P.N. Shinghal, J.
1. The petitioner was appointed as a Senior Teacher in English for Multi-purpose and Higher Secondary Schools, by order Ex. 3 dated July 22, 1957. along with several others. It was an appointment on one year's probation. He was thereafter appointed by promotion as Head Master of High Schoo1/Deputy Inspector of Schools by order Ex. 4 dated June 17, 1960 He continued to serve as Head Master Junior Higher Secondary School, or a Deputy Inspector of Schools, until 1966, when he proceeded on leave to Agra for the purpose of obtaining the degree of Master of Education. While he was in Agra in June 1967, after completing the M.Ed. course, he received telegraphic order Ex 7 dated June 25, 1967, from the Directorate of Education, by which he was informed that he had been promoted and posted' as Head Master. Higher Secondary School, Dabri, and should join there on the forenoon of July 1. That telegraphic order was confirmed by post, and the Additional Director of Primary and Secondary Education issued formal order Ex. 9 dated June 26, 1967, regarding the petitioner's appointment as Head Master of the Higher Secondary School at Dabri. It was, however, stated in the order that the appointment was for a period of six months or 'till a candidate selected by the D P.C. joins' whichever was earlier. It was further stated that the promotion had been granted temporarily on the basis of seniority, in pursuance of Rule 27 of the Rajasthan Education Service Rules, 1966, hereinafter referred to as 'the Routes'. It appears that the petitioner wrote back in reply on June 19, 1967, and the Additional Director issued order Ex. 10, dated June 27, 1967 cancelling his appointment as Head Master, Dabri, The petitioner felt aggrieved and made a representation (Ex 12) on August 6, 1967, and pressed it by his reminder Ex 14 dated October 1, 1967. The Additional Director then sent memorandum Ex. 15, dated November 4, 1967, to the petitioner, informing him that his promotion was not possible because he had not been selected by the Departmental Promotion Committee for the post of Head Master Higher Secondary Schoo1/ BSTC Training School. The petitioner could not therefore secure his promotion and has filed the present writ petition to challenge the cancellation of the aforesaid order Ex 9 dated June 26, 1967 by the order dated June 27, 1967, referred to above. A number of grounds have been taken in the petition but I shall refer to those of the grounds which have been selected by the petitioner's learned Counsel for my consideration.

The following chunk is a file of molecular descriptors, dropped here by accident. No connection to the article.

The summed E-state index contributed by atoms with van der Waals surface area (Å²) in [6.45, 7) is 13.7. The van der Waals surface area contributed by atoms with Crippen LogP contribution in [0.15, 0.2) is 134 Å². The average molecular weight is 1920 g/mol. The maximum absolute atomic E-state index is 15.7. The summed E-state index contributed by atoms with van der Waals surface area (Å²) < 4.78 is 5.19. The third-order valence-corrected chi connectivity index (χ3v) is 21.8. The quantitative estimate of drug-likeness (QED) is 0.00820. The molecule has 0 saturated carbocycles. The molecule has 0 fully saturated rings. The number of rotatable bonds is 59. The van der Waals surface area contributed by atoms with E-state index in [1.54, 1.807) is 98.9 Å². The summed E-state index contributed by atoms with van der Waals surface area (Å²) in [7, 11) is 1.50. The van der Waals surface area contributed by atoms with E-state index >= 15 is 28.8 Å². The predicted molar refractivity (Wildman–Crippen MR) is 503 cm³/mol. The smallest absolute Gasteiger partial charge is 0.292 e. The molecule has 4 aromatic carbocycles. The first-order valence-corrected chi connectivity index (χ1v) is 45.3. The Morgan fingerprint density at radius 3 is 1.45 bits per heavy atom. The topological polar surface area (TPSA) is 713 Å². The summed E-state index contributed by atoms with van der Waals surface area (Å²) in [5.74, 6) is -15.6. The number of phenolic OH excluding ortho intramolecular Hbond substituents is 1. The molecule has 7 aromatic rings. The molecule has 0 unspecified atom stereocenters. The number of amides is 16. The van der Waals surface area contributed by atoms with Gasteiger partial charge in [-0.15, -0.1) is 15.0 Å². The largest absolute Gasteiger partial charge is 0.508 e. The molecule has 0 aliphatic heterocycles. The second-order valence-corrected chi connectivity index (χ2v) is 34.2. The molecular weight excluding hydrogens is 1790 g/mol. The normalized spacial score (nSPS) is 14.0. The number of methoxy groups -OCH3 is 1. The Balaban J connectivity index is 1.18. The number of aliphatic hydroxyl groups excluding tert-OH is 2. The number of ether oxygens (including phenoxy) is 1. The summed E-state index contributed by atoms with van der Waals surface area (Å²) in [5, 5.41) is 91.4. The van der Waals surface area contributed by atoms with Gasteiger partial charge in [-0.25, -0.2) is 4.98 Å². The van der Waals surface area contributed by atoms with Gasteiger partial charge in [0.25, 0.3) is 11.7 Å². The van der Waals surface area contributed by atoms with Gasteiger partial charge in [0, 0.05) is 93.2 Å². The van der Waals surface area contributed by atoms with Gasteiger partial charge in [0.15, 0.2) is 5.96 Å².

2. It may be mentioned that the State of Rajasthan and the Director of Education have traversed the petitioner's claim altogether, and I shall refer to these portions of their joint reply which bear on the controversy before me. It may be mentioned at the outset, however, that although the petitioner challenged the vires of the Rule 25A of the Rules in the writ petition, his learned Counsel has expressly stated that he would not like to press that point at all.
3. It has been pointed out by the learned Counsel for the petitioner that the petitioner was duly qualified for appointment as Head Master of the Higher Secondary School, Dabri, for this has been admitted by the respondents in their reply and the aforesaid order of appointment Ex 9 dated June 26, 1967. The learned Counsel has further pointed out that the petitioner was informed under the endorsement at the foot of order Ex, 9 that while he might join his new posting on the forenoon of July 1, 1967, he should not do so if his annual grade increment fell due within two months of the issue of that order. It has been urged that rider was added in view of Rule 26A of the Rajasthan Service Rules, and that as the petitioner's annual grade increment was to fall due on July 9, 1967, it did not matter if he did not join at Dabri on the forenoon of July 1, 1967 and intimated the correct position to the Directorate. On these premises, the learned Counsel has argued that there was no reason or justification for the cancellation of the order (Ex. 9) of' the petitioner's temporary promotion, and that the cancellation was illegal and should be set aside by this Court.
4. The respondents have filed a reply stating that order Ex. 9 was cancelled on the very next day as the petitioner had been busy with the course of Master of Education and was on leave and the Department was not certain about the resumption of duties by him on July 1, 1967. This does not appear to be a satisfactory reason for cancelling order Ex. 9 but then paragraph 13 of the reply is much more important and has a direct bearing on the question of the justification for the cancellation of order Ex. 9. In that paragraph the respondents have stated that after the issue of telegram Ex 7 dated June 26, 1937, regarding the petitioner's ad-hoc or officiating promotion the Department was informed that the Departmental Promotion Committee had met in accordance with Rule 25 of the Rules for the purpose of making regular appointments by promotion to the posts of Head Master of the Higher Secondary Schools, and that as the petitioner was found by that Committee to be unsuitable, it was not possible to continue him on any ad hoc or officiating promotion under the aforesaid order dated June 26, 1967 Learned Deputy Government Advocate has placed before the Court the record relating to the deliberations of the Departmental Promotion Committee which shows that the Committee met on May 29, 1967, May 30, 1967 and JUNE 29, 1967 It examined the case of the petitioner for promotion, but found him unsuitable. As the Department learnt about the soon after the issue of telegram Ex. 7 dated June 26, 1967 and order Ex 9 dated June 26, 1967, it cannot be blamed if it cancelled the petitioner's temporary promotion and rejected his representation against that cancellation. As a matter of fact the petitioner's temporary promotion under order Ex 9 was clearly fortuitous and cannot form the basis of any claim for relief by this Court.